The National Rifle Association is officially not gonna take it anymore when it comes to San Francisco's tyrannical anti-gun agenda. Now, they've taken it upon themselves to sue the city of San Francisco, saying that it's violating citizens' constitutional right to possess arms with a new ordinance that bans the possession of high-capacity gun magazines. The law, which was signed by Mayor Ed Lee on Nov. 8 and goes into effect Dec. 8, prohibits gun magazines that can hold more than 10 rounds of ammunition.

The suit is brought on behalf of a group of retired police officers and four San Francisco residents and is sponsored by the NRA, who is just trying to look out for everyone's safety, of course. Per the suit: "Limiting magazine capacity for law-abiding citizens to 10 rounds decreases public safety by giving violent criminals an advantage and thus decreasing the likelihood that a victim will survive a criminal attack."

The magazines in question give machine guns, semi-automatic rifles and some semi-automatic handguns rapid-firing capacity without having to stop and reload. It's unclear just what situation would require more than 10 rounds to be fired, unless in the case of really bad aim (or perhaps a blind gun owner). The suit relies on a 2008 Supreme Court decision stating that law-abiding Americans have a constitutional right to possess handguns, and specifically on Justice Antonin Scalia's comment that the government can outlaw "dangerous and unusual weapons." The suit contends the high-capacity magazines can't be considered "unusual," as they are widely sold across the country.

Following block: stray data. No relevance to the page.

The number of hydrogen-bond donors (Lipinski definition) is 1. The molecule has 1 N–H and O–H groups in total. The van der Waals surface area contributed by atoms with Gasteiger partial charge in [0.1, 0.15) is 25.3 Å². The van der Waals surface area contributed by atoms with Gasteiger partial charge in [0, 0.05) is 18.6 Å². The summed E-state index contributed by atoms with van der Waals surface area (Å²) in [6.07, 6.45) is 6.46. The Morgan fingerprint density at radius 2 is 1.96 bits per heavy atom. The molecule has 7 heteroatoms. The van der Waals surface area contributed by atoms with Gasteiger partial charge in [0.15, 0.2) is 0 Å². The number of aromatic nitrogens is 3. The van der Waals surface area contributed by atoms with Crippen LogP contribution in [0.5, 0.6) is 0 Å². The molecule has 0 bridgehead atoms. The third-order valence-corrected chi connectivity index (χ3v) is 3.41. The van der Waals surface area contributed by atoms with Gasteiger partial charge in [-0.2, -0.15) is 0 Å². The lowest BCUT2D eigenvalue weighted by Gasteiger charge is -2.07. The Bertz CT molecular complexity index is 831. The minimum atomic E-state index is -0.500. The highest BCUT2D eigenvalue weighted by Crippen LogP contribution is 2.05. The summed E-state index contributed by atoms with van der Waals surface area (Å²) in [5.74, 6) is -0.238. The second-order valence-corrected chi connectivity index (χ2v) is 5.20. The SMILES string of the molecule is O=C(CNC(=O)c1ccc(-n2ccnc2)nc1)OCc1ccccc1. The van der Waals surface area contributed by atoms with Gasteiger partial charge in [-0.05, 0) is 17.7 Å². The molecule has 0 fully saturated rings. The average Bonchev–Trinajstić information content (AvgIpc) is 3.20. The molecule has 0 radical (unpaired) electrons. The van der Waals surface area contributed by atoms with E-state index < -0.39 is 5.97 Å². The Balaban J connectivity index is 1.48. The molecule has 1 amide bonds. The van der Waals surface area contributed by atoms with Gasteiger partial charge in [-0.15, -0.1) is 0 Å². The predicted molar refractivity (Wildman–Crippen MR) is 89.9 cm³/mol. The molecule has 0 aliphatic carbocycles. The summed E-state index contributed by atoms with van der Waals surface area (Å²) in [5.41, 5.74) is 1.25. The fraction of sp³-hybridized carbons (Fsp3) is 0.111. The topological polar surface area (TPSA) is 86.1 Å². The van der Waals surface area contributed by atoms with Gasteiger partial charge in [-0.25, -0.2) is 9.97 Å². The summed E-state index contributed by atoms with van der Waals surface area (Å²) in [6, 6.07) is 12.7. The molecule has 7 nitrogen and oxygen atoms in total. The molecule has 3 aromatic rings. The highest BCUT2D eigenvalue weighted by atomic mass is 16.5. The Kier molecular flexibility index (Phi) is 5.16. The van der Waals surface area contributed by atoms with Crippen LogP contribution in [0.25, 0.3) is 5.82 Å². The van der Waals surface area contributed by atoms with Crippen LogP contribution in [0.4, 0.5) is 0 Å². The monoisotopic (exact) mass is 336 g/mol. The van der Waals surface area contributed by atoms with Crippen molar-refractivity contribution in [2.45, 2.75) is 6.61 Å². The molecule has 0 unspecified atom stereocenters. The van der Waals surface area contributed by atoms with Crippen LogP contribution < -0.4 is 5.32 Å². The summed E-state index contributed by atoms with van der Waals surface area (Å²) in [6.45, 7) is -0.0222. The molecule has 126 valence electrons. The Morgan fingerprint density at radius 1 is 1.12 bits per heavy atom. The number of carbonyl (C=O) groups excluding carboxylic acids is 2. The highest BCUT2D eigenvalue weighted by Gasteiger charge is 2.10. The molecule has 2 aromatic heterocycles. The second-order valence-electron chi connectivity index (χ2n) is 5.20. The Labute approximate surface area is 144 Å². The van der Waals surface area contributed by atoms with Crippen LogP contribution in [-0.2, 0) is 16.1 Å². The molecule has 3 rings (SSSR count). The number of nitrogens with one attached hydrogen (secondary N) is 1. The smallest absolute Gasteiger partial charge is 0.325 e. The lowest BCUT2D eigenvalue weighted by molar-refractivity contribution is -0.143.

City Attorney Dennis Herrera stated that his office would aggressively defend the legislation. "I have faith that the federal judiciary will agree that San Francisco’s gun laws protect public safety in a manner that’s both reasonable and constitutional. San Francisco has been one of the NRA’s top targets for years, and I’m proud of the success we’ve made to protect our sensible gun safety laws.”

[SF Appeal]